What today brings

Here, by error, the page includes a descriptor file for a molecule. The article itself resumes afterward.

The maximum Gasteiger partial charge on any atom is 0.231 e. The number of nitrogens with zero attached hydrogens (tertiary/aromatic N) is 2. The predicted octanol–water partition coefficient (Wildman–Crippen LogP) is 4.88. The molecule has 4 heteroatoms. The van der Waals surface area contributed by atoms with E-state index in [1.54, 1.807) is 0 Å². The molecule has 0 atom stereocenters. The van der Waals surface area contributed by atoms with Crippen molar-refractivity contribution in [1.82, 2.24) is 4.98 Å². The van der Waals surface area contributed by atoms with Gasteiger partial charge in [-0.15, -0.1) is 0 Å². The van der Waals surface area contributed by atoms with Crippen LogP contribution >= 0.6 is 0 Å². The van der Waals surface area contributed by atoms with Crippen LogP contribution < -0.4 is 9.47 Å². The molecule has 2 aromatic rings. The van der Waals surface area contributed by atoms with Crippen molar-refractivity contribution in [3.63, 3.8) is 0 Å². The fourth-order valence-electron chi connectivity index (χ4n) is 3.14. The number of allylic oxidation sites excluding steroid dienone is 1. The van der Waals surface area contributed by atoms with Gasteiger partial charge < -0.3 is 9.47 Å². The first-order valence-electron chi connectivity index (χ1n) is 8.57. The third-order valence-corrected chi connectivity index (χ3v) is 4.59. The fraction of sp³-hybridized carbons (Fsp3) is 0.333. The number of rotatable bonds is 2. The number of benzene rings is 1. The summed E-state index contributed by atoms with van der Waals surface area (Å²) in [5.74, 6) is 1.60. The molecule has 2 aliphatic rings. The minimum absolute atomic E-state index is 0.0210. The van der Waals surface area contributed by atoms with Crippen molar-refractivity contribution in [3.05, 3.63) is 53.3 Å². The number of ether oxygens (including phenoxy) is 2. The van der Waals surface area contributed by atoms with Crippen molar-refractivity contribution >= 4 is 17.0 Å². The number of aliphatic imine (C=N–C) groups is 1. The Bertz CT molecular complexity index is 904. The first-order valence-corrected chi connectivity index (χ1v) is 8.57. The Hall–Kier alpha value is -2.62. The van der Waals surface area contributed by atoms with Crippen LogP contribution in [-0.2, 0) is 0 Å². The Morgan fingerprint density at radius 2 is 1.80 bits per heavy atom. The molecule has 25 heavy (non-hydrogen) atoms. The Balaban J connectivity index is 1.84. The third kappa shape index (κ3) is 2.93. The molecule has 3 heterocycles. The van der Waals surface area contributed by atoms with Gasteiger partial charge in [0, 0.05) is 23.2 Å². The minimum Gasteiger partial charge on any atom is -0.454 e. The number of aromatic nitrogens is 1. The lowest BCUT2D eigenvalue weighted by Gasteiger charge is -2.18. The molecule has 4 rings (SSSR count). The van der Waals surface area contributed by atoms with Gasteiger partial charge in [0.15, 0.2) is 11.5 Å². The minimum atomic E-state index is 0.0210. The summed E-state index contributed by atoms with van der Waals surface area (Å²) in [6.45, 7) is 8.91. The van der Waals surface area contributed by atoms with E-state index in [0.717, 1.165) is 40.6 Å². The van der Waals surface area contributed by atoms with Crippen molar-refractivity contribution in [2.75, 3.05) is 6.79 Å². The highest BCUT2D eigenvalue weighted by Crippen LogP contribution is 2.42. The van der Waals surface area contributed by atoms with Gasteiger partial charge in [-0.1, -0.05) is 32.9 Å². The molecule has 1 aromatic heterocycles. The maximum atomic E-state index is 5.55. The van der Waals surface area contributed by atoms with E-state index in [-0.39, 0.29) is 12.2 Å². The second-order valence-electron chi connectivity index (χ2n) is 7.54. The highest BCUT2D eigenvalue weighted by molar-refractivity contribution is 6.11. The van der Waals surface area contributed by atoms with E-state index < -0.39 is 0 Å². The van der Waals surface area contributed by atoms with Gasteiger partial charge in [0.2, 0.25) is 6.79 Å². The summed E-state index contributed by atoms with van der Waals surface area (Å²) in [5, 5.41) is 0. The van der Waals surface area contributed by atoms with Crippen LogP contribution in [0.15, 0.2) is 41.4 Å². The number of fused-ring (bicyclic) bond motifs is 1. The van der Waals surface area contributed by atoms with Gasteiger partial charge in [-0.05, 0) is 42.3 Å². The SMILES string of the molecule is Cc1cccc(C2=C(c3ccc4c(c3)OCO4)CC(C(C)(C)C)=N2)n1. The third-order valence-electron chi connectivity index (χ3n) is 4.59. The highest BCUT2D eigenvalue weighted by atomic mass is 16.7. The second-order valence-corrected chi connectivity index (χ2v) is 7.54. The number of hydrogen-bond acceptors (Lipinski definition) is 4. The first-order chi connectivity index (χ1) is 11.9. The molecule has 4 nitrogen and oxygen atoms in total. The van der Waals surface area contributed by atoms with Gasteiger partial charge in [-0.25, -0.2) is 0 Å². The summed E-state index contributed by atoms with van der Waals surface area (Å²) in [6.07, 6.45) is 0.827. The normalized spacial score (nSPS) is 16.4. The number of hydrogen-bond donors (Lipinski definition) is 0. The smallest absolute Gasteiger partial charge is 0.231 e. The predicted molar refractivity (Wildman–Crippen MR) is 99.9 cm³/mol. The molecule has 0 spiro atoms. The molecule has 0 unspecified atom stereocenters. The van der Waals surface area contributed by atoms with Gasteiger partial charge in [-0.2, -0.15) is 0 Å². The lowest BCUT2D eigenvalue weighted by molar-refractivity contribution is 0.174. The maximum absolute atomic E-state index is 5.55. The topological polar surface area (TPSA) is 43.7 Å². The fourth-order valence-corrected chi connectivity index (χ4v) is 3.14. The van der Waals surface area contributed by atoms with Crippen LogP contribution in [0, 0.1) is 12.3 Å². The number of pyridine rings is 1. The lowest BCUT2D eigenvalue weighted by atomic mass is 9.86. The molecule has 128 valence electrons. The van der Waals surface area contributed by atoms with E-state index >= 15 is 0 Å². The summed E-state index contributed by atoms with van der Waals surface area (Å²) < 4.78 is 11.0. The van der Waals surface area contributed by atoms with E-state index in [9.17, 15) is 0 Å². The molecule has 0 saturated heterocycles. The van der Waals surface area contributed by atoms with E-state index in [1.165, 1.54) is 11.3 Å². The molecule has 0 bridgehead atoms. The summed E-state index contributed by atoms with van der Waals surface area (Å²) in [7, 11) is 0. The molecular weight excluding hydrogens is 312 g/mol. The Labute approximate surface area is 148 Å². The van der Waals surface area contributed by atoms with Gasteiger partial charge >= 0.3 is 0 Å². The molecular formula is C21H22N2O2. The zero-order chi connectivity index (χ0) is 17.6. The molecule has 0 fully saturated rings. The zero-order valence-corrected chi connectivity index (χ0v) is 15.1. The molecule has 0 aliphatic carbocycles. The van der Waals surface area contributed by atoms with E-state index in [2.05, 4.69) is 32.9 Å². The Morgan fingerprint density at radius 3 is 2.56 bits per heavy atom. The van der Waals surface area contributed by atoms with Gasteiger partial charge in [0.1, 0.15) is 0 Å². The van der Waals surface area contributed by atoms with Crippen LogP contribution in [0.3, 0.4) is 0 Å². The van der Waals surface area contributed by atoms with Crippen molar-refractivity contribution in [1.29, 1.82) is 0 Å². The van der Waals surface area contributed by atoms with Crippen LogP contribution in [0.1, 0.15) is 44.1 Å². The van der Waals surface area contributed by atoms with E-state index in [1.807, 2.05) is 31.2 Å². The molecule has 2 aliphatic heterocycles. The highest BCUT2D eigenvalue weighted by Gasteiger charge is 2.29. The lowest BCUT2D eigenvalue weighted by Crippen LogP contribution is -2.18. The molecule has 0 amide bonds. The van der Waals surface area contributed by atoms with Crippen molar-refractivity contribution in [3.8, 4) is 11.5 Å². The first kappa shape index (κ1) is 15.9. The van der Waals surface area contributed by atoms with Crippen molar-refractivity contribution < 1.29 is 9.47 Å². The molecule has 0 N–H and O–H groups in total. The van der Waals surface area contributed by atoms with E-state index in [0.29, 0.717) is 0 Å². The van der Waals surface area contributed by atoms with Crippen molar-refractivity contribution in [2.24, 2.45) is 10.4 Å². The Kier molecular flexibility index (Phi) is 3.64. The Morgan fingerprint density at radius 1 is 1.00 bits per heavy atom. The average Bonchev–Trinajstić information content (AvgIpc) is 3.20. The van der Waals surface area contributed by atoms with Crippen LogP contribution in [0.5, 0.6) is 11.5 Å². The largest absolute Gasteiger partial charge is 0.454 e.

"The man who never alters his opinion is like standing water, and breeds reptiles of the mind." William Blake, an English poet and painter in the early 1800s, makes a wonderful point. It's fall again, we are barreling toward the end of another year and the only thing we know for sure is it will be different. The leaves will be different, some trees that stood last year have fallen, maybe we won't have the same neighbors or some family members that were here last fall are no longer with us. Time alters everything, sometimes in giant ways and often in almost imperceptible ways. Life is a moving, changing thing. The world insists we be flexible, whether under the circumstance of a natural disaster, the tragedy of loss at home or simply because your daughter has married someone you just can't stand! It's dangerous to have an inflexible mind. We can honor our beliefs and instincts and yet not imprison them, sticking stubbornly to a set of principles and opinions we formed in another time and place altogether. This last Saturday many of us in our community gathered together downtown to celebrate the season at the first Versailles Fall Festival. Deanna Ramsey, Dru Thompson and many others brought us together on this beautiful afternoon while vendors sold handcrafted wood and ironworks, wool scarves and purses, books and fudge, locally made spices and wines. Others shared information about their local yoga studios and hair salons, all in the effort to celebrate what our beautiful town has to offer. I may not have enjoyed such a day as much as I did this Saturday if I had not gone around the globe in search of the peace, beauty and kind spirits I found right here where I started my journey fifty-two years ago. Many of my old opinions, attitudes and ambitions no longer suit the woman I am today. As each of us do, I have grown and changed season after season. I shed the quiet child to bring forth the wild and insecure teenager, I let the insecure teenager go to become the blindly ambitious girl in my twenties, I let her go to become a wife and strive to make someone else's dreams come true. As that woman came tumbling down, it made way for a stronger but more introspective person to emerge with new challenges, health and survival topping the list. Each decade has pushed me to grow irreversibly even when I didn't want to change. As Oprah said, "Lord don't teach me anything new today!" Life does not afford us stagnation. What has kept me moving forward is the fact that there are so many ways to move forward. Through each version of myself, from Elm Street in Versailles to Farmington, Maine, Lubbock, Texas, to Las Vegas, Nevada, Los Angeles, and back to Elm Street, the fact remains I have always had the opportunity to learn and grow. Through all of the constant changes thrust upon each of us, we all have the opportunity to learn and grow. One little trick ushering me into this fall 2017 is the age-old practice of gratitude. Each morning when I wake up, before I open my eyes, I think of three things that I am grateful for. Then when the day is done, no matter what thrill or disappointment came to my door, I stop again to acknowledge three more things I am grateful for. Today it was my dog, Charlemagne, his floppy ears, his soft caramel coat and that he has been in my life for 13 years. I am also grateful for the twists and turns, even the weakness I experience due to an auto-immune problem because it was what brought me back to Versailles to recognize that through all of my travels, nowhere on earth has felt like home in every cell of my being more than that stretch of road on Elm Street between the railroad tracks and Camden Avenue. I get to grow old here and it feels like a blessing. The third thing I tipped my hat in gratitude to this morning was the ability to alter my opinion. So grateful am I that I have the power to surround myself with people and things that represent happiness to me now, regardless of what made me happy a decade ago. There is so much to fret about environmentally, politically and personally, but I choose to see those challenges as the 1 percent. The other 99 percent are the good things offered up for us to see, hear, and wonder over. It takes patience and an attention muscle that I'm trying to grow to be more aware of all that is good. This is our life and we get to mold it any way we want. I choose to make something beautiful and invite you all along as we discover new ways to do just that. Erin Chandler holds an MFA in Creative Writing from Spalding University, a Master's in Theatre from UK and is a Professor of English at BCTC and teaches playwriting at the Carnegie Center. Learn more about her at erinchandlerauthor.com.